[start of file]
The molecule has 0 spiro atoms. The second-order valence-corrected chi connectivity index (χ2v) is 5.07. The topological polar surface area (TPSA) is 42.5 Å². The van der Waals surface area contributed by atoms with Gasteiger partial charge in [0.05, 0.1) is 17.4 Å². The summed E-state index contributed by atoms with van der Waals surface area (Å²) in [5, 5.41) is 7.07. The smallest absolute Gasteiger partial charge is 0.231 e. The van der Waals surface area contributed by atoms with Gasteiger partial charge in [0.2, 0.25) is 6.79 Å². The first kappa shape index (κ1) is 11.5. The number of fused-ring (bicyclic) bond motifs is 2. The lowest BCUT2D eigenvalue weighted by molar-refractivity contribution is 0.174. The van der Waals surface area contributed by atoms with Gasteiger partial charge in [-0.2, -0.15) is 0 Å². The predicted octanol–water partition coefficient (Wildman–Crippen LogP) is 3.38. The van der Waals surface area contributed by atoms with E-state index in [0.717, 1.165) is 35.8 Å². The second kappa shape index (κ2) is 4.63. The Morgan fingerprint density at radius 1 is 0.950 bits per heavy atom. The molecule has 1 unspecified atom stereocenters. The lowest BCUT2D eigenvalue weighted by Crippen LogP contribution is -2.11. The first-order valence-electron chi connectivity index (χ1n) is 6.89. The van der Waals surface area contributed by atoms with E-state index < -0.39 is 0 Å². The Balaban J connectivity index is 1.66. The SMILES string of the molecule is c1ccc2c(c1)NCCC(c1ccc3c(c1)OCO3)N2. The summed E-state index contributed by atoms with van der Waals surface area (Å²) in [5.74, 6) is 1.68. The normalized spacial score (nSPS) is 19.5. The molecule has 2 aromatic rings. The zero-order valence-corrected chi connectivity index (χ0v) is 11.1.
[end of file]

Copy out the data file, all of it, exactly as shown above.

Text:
The molecule has 0 spiro atoms. The second-order valence-corrected chi connectivity index (χ2v) is 5.07. The topological polar surface area (TPSA) is 42.5 Å². The van der Waals surface area contributed by atoms with Gasteiger partial charge in [0.05, 0.1) is 17.4 Å². The summed E-state index contributed by atoms with van der Waals surface area (Å²) in [5, 5.41) is 7.07. The smallest absolute Gasteiger partial charge is 0.231 e. The van der Waals surface area contributed by atoms with Gasteiger partial charge in [0.2, 0.25) is 6.79 Å². The first kappa shape index (κ1) is 11.5. The number of fused-ring (bicyclic) bond motifs is 2. The lowest BCUT2D eigenvalue weighted by molar-refractivity contribution is 0.174. The van der Waals surface area contributed by atoms with Gasteiger partial charge in [-0.2, -0.15) is 0 Å². The predicted octanol–water partition coefficient (Wildman–Crippen LogP) is 3.38. The van der Waals surface area contributed by atoms with E-state index in [0.717, 1.165) is 35.8 Å². The second kappa shape index (κ2) is 4.63. The Morgan fingerprint density at radius 1 is 0.950 bits per heavy atom. The molecule has 1 unspecified atom stereocenters. The lowest BCUT2D eigenvalue weighted by Crippen LogP contribution is -2.11. The first-order valence-electron chi connectivity index (χ1n) is 6.89. The van der Waals surface area contributed by atoms with E-state index < -0.39 is 0 Å². The Balaban J connectivity index is 1.66. The SMILES string of the molecule is c1ccc2c(c1)NCCC(c1ccc3c(c1)OCO3)N2. The summed E-state index contributed by atoms with van der Waals surface area (Å²) in [5.74, 6) is 1.68. The normalized spacial score (nSPS) is 19.5. The molecule has 2 aromatic rings. The zero-order valence-corrected chi connectivity index (χ0v) is 11.1.